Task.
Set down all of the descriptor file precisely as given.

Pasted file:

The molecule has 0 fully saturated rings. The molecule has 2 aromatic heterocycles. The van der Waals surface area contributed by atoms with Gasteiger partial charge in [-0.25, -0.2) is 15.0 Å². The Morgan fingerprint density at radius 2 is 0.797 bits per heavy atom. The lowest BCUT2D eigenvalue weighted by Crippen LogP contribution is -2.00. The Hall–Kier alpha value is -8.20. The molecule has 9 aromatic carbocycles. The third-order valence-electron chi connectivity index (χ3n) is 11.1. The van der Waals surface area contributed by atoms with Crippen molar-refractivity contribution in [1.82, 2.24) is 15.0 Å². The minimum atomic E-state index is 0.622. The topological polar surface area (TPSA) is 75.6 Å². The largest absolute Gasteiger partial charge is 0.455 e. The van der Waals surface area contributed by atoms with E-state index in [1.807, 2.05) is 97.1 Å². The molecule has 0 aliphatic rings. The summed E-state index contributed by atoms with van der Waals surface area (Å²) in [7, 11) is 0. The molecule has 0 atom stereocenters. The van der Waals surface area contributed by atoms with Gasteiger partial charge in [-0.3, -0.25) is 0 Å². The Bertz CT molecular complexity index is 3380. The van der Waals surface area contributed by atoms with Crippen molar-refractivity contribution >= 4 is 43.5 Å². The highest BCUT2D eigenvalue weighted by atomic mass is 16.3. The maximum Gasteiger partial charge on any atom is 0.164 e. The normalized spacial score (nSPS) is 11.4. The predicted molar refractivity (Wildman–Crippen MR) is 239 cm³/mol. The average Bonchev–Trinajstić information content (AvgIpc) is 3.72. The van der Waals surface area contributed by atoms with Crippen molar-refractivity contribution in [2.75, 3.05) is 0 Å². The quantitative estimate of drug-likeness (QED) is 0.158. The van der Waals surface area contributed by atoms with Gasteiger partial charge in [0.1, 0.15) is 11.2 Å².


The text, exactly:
The molecule has 0 fully saturated rings. The molecule has 2 aromatic heterocycles. The van der Waals surface area contributed by atoms with Gasteiger partial charge in [-0.25, -0.2) is 15.0 Å². The Morgan fingerprint density at radius 2 is 0.797 bits per heavy atom. The lowest BCUT2D eigenvalue weighted by Crippen LogP contribution is -2.00. The Hall–Kier alpha value is -8.20. The molecule has 9 aromatic carbocycles. The third-order valence-electron chi connectivity index (χ3n) is 11.1. The van der Waals surface area contributed by atoms with Crippen molar-refractivity contribution in [1.82, 2.24) is 15.0 Å². The minimum atomic E-state index is 0.622. The topological polar surface area (TPSA) is 75.6 Å². The largest absolute Gasteiger partial charge is 0.455 e. The van der Waals surface area contributed by atoms with E-state index in [1.807, 2.05) is 97.1 Å². The molecule has 0 aliphatic rings. The summed E-state index contributed by atoms with van der Waals surface area (Å²) in [7, 11) is 0. The molecule has 0 atom stereocenters. The van der Waals surface area contributed by atoms with Gasteiger partial charge in [-0.3, -0.25) is 0 Å². The Bertz CT molecular complexity index is 3380. The van der Waals surface area contributed by atoms with Crippen molar-refractivity contribution >= 4 is 43.5 Å². The highest BCUT2D eigenvalue weighted by atomic mass is 16.3. The maximum Gasteiger partial charge on any atom is 0.164 e. The normalized spacial score (nSPS) is 11.4. The predicted molar refractivity (Wildman–Crippen MR) is 239 cm³/mol. The average Bonchev–Trinajstić information content (AvgIpc) is 3.72. The van der Waals surface area contributed by atoms with Crippen molar-refractivity contribution in [2.75, 3.05) is 0 Å². The quantitative estimate of drug-likeness (QED) is 0.158. The van der Waals surface area contributed by atoms with Gasteiger partial charge in [0.1, 0.15) is 11.2 Å².